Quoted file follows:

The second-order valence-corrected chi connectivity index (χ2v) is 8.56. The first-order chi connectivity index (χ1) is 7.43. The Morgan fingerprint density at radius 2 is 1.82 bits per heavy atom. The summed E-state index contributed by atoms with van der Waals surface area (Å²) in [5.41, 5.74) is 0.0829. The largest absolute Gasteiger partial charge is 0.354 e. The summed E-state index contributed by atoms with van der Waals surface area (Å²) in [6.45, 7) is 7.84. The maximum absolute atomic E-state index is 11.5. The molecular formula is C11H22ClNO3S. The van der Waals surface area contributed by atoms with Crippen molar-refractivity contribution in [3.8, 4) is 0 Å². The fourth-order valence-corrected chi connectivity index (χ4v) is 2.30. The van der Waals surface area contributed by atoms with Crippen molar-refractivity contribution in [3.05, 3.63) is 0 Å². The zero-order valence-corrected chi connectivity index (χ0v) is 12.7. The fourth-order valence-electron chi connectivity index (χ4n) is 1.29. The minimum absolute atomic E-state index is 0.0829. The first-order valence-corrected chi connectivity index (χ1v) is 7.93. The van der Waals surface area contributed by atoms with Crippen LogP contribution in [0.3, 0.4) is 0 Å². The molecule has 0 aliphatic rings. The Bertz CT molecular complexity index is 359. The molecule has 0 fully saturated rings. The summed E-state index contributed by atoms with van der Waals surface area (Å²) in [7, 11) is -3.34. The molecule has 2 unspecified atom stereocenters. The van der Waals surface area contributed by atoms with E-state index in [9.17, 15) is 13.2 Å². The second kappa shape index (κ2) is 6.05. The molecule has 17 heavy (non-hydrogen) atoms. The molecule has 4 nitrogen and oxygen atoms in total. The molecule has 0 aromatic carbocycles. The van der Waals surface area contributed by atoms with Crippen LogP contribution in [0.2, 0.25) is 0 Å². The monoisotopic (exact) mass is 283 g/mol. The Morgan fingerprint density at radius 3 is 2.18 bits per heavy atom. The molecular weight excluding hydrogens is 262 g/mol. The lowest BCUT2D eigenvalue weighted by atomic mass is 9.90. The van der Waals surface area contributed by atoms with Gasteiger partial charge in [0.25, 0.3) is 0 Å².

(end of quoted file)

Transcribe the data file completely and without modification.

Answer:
The second-order valence-corrected chi connectivity index (χ2v) is 8.56. The first-order chi connectivity index (χ1) is 7.43. The Morgan fingerprint density at radius 2 is 1.82 bits per heavy atom. The summed E-state index contributed by atoms with van der Waals surface area (Å²) in [5.41, 5.74) is 0.0829. The largest absolute Gasteiger partial charge is 0.354 e. The summed E-state index contributed by atoms with van der Waals surface area (Å²) in [6.45, 7) is 7.84. The maximum absolute atomic E-state index is 11.5. The molecular formula is C11H22ClNO3S. The van der Waals surface area contributed by atoms with Crippen molar-refractivity contribution in [3.8, 4) is 0 Å². The fourth-order valence-corrected chi connectivity index (χ4v) is 2.30. The van der Waals surface area contributed by atoms with Crippen molar-refractivity contribution in [3.05, 3.63) is 0 Å². The zero-order valence-corrected chi connectivity index (χ0v) is 12.7. The fourth-order valence-electron chi connectivity index (χ4n) is 1.29. The minimum absolute atomic E-state index is 0.0829. The first-order valence-corrected chi connectivity index (χ1v) is 7.93. The van der Waals surface area contributed by atoms with Crippen LogP contribution in [0.3, 0.4) is 0 Å². The molecule has 0 aliphatic rings. The Bertz CT molecular complexity index is 359. The molecule has 0 fully saturated rings. The summed E-state index contributed by atoms with van der Waals surface area (Å²) in [7, 11) is -3.34. The molecule has 2 unspecified atom stereocenters. The van der Waals surface area contributed by atoms with E-state index in [9.17, 15) is 13.2 Å². The second kappa shape index (κ2) is 6.05. The molecule has 17 heavy (non-hydrogen) atoms. The molecule has 4 nitrogen and oxygen atoms in total. The molecule has 0 aromatic carbocycles. The van der Waals surface area contributed by atoms with Crippen LogP contribution in [0.2, 0.25) is 0 Å². The monoisotopic (exact) mass is 283 g/mol. The Morgan fingerprint density at radius 3 is 2.18 bits per heavy atom. The molecular weight excluding hydrogens is 262 g/mol. The lowest BCUT2D eigenvalue weighted by atomic mass is 9.90. The van der Waals surface area contributed by atoms with Gasteiger partial charge in [0.25, 0.3) is 0 Å².